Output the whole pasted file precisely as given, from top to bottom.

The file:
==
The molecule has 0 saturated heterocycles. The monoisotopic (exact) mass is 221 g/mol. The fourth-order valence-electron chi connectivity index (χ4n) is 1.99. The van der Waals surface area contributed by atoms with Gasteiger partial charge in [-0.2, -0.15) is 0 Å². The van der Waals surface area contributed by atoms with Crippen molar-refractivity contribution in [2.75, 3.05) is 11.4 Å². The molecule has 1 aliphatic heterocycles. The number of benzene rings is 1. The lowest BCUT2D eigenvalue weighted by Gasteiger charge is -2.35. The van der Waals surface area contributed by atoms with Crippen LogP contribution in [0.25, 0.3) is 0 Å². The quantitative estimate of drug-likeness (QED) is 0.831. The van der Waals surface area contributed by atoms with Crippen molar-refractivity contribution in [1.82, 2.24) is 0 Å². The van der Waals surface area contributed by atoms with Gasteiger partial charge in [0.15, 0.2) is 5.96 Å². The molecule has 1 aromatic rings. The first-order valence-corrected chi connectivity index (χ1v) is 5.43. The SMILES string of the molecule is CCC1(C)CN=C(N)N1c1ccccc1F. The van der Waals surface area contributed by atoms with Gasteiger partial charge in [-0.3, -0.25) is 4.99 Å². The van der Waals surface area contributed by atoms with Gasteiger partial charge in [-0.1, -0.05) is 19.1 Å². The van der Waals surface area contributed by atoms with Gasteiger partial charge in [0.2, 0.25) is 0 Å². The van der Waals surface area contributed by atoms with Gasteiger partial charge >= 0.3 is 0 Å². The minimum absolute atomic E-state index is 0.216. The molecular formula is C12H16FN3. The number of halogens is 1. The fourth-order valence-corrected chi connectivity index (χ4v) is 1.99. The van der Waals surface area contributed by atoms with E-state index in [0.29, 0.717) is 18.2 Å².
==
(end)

The molecule has 0 saturated heterocycles. The monoisotopic (exact) mass is 221 g/mol. The fourth-order valence-electron chi connectivity index (χ4n) is 1.99. The van der Waals surface area contributed by atoms with Gasteiger partial charge in [-0.2, -0.15) is 0 Å². The van der Waals surface area contributed by atoms with Crippen molar-refractivity contribution in [2.75, 3.05) is 11.4 Å². The molecule has 1 aliphatic heterocycles. The number of benzene rings is 1. The lowest BCUT2D eigenvalue weighted by Gasteiger charge is -2.35. The van der Waals surface area contributed by atoms with Crippen LogP contribution in [0.25, 0.3) is 0 Å². The quantitative estimate of drug-likeness (QED) is 0.831. The van der Waals surface area contributed by atoms with Crippen molar-refractivity contribution in [1.82, 2.24) is 0 Å². The van der Waals surface area contributed by atoms with Gasteiger partial charge in [0.15, 0.2) is 5.96 Å². The molecule has 1 aromatic rings. The first-order valence-corrected chi connectivity index (χ1v) is 5.43. The SMILES string of the molecule is CCC1(C)CN=C(N)N1c1ccccc1F. The van der Waals surface area contributed by atoms with Gasteiger partial charge in [-0.3, -0.25) is 4.99 Å². The van der Waals surface area contributed by atoms with Gasteiger partial charge in [-0.1, -0.05) is 19.1 Å². The van der Waals surface area contributed by atoms with Gasteiger partial charge in [0.2, 0.25) is 0 Å². The van der Waals surface area contributed by atoms with Gasteiger partial charge >= 0.3 is 0 Å². The minimum absolute atomic E-state index is 0.216. The molecular formula is C12H16FN3. The number of halogens is 1. The fourth-order valence-corrected chi connectivity index (χ4v) is 1.99. The van der Waals surface area contributed by atoms with E-state index in [0.29, 0.717) is 18.2 Å².